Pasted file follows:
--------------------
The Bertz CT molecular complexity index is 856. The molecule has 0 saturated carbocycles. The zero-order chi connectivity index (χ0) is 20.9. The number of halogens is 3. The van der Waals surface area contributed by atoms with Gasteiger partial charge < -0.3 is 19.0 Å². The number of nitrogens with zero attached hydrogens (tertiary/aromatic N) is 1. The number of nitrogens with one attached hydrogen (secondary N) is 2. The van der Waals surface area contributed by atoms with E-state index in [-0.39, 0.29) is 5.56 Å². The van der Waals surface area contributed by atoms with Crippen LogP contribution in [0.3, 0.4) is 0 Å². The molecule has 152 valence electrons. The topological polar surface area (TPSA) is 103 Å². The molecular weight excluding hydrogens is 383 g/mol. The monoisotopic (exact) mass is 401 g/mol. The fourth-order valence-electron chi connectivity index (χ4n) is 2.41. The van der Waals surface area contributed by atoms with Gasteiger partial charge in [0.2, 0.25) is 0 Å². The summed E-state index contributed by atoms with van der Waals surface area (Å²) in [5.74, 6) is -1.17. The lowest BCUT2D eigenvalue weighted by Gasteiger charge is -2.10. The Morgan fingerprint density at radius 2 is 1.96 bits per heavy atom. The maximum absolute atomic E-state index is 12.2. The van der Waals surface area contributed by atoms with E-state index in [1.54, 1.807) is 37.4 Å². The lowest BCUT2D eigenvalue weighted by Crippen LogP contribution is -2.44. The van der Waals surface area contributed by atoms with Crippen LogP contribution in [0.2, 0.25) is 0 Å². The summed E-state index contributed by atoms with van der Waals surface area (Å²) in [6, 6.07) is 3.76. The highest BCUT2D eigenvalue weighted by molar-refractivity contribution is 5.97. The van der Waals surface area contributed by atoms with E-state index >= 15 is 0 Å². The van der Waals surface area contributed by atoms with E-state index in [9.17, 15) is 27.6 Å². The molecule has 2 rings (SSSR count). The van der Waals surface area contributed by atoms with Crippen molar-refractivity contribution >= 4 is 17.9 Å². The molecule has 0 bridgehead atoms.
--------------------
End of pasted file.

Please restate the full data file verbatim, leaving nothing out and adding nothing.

The Bertz CT molecular complexity index is 856. The molecule has 0 saturated carbocycles. The zero-order chi connectivity index (χ0) is 20.9. The number of halogens is 3. The van der Waals surface area contributed by atoms with Gasteiger partial charge < -0.3 is 19.0 Å². The number of nitrogens with zero attached hydrogens (tertiary/aromatic N) is 1. The number of nitrogens with one attached hydrogen (secondary N) is 2. The van der Waals surface area contributed by atoms with E-state index in [-0.39, 0.29) is 5.56 Å². The van der Waals surface area contributed by atoms with Crippen LogP contribution in [0.3, 0.4) is 0 Å². The molecule has 152 valence electrons. The topological polar surface area (TPSA) is 103 Å². The molecular weight excluding hydrogens is 383 g/mol. The monoisotopic (exact) mass is 401 g/mol. The fourth-order valence-electron chi connectivity index (χ4n) is 2.41. The van der Waals surface area contributed by atoms with Gasteiger partial charge in [0.2, 0.25) is 0 Å². The summed E-state index contributed by atoms with van der Waals surface area (Å²) in [5.74, 6) is -1.17. The lowest BCUT2D eigenvalue weighted by Gasteiger charge is -2.10. The Morgan fingerprint density at radius 2 is 1.96 bits per heavy atom. The maximum absolute atomic E-state index is 12.2. The van der Waals surface area contributed by atoms with E-state index in [1.54, 1.807) is 37.4 Å². The lowest BCUT2D eigenvalue weighted by Crippen LogP contribution is -2.44. The van der Waals surface area contributed by atoms with Crippen LogP contribution in [0.2, 0.25) is 0 Å². The summed E-state index contributed by atoms with van der Waals surface area (Å²) in [6, 6.07) is 3.76. The highest BCUT2D eigenvalue weighted by molar-refractivity contribution is 5.97. The van der Waals surface area contributed by atoms with E-state index >= 15 is 0 Å². The van der Waals surface area contributed by atoms with E-state index in [9.17, 15) is 27.6 Å². The molecule has 2 rings (SSSR count). The van der Waals surface area contributed by atoms with Crippen molar-refractivity contribution >= 4 is 17.9 Å². The molecule has 0 bridgehead atoms.